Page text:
Decrease Length: See "increase Rotation, Deepen nasofrontal angle

Secondary External Rhinoplasty
David W.Kim, Benjamin A. Bassichis, and Dean M. Toriumi,  Chapter 31; Revision Surgery in Otolaryngology. By David R. Edelstein.

Persistently Wide or Bulbous Tip

A persistently wide tip after primary rhinoplasty may be due to the failure of the surgeon to account for a thick, inelastic SSTE (soft-skin tissue envelope) when modifying the dome region. In these patients, performing dome-binding sutures alone may improve the shape of the alar cartilages themselves, but this change will not necessarily  transmit through the thick SSTE. Failure to project the tip into the skin envelope and effectively stretch it to conform to the underlying tip shape will lead to this problem. Study of the overall projection and rotation of the tip, the nasolabial angle, and nasal length should be performed to determine how best to project the tip and restore optimal tip shape. A shield-shaped tip graft may be sutured to the intermediate and medial crura to provide the desired augmentation to the infratip lobule and tip. Although the nasal base remains unchanged, the leading edge of the shield graft may project the domes by as much as 8mm. A buttress or cap graft may be placed cephalad to the leading edge of the graft to support the graft and camouflage the transition to the supratip. Lateral crural grafts are placed on the existing lateral edge of the shield graft when the tip graft projects > 3mm above the existing domes. These also provide additional support and camouflage to the shield graft. Lateral crural grafts also bolster lateral alar support in cases in which the native lateral crura have been weakened or removed.

  Another common error of omission leading to a persistently wide tip is the failure to straighten convex lateral crura. Domal narrowing will not result in a defined triangular tip appearance if the lateral walls of the triangle are curving outward. Unless the curvature is straightened with suture technique or lateral crural struts, persistent tip width will be present. These problems may be detected through the study of the base view of the nose. If lateral crural struts will be needed, strong segments of cartilage are required to overcome the curvature of the existing alar cartilage. These grafts are placed between the undersurface of the lateral crura and the vestibular skin that should be carefully elevated. The caudal attachment of the lateral crus and skin should remain intact to prevent caudal migration of the graft. The graft should extend from just lateral to the domes to the lateral aspect of the lateral crura. The lateral crural strut graft may be stabilized with a full thickness chromic suture, but it should be finally secured to the lower lateral crura with a 5-0 clear nylon suture.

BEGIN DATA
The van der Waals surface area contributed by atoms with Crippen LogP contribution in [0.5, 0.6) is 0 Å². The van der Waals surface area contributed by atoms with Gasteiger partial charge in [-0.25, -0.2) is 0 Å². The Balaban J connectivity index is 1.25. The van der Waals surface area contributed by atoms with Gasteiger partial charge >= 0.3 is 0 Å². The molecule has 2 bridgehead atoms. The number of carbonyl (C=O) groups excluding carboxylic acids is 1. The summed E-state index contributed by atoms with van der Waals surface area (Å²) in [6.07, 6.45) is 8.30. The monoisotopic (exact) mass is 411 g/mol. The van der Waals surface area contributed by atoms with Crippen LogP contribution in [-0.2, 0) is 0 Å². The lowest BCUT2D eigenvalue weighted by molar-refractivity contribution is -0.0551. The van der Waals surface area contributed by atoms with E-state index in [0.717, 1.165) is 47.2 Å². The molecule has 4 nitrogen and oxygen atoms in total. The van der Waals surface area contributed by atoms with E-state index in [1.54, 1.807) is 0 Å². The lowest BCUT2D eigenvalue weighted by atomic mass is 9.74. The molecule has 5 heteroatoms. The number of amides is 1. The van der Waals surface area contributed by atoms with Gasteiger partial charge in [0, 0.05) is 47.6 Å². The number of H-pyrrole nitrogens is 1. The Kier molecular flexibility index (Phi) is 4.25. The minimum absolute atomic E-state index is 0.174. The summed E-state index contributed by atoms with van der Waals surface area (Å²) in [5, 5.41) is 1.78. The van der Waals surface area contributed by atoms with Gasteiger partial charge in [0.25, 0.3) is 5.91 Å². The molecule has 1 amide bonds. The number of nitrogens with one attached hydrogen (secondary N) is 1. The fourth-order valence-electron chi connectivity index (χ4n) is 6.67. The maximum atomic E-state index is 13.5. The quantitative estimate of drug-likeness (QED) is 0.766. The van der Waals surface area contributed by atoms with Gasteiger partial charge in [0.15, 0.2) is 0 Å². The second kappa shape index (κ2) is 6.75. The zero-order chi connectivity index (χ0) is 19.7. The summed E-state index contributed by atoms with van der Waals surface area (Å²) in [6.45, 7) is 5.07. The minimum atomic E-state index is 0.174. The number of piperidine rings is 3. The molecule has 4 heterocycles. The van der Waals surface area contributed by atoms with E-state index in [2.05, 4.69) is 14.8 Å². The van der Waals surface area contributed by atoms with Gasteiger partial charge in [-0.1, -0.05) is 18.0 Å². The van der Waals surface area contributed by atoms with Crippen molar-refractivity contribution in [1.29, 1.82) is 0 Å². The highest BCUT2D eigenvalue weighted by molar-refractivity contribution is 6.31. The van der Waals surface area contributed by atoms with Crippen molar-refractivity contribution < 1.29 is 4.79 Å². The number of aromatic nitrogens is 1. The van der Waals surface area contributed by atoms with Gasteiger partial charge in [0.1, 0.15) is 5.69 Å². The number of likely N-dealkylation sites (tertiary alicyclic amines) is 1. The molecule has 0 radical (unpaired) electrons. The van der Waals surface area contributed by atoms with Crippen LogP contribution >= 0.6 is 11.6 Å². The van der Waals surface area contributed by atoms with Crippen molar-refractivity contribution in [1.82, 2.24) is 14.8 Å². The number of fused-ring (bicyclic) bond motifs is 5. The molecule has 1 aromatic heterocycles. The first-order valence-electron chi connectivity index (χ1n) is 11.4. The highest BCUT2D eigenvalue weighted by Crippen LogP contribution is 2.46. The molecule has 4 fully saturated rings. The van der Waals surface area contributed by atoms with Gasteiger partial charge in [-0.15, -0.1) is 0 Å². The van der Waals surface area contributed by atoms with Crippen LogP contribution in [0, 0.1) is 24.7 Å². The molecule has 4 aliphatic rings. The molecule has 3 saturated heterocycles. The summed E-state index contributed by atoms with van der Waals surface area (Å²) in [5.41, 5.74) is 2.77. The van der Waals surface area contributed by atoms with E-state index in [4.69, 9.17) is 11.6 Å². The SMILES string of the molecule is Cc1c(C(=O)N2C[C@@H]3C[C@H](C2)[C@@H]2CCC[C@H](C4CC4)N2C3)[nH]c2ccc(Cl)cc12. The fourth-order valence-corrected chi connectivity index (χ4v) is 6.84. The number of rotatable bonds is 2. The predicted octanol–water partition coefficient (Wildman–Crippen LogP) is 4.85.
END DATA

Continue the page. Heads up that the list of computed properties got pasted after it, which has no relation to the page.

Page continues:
Nasal Tip Management Utilizing the Open Approach. Russell W.H. Kridel and Peyman Soliemanzadeh  Ch.69 Rhinology and facial plastic surgery by Fred J. Stucker
Prior to contouring the nasal tip, the surgeon must stabilize the base of the nose. If tip support is found to be lacking, a sutured in place columellar strut can effectively stabilize the base. This graft is placed into a pocket dissected between the medial crura. When it is necessary to alter tip projection, the alar columellar relationship, and the nasolabial angle the Tongue-in-groove technique can be utilized to stabilize the base. Specifically, if the patient has a hanging columella and prominent caudal septum that would otherwise require trimming, the surgeon can set the medial crura back on the midline caudal septum. Bilateral membranous septum excision is almost always necessary to remove excess tissue which results from the TIG technique. The TIG can also be varied in order to enhance rotation and or to increase projection.

 Tip deprojection can be accomplished by removing an equal amount of lateral crura and medial crura in a technique called dome truncation (DT).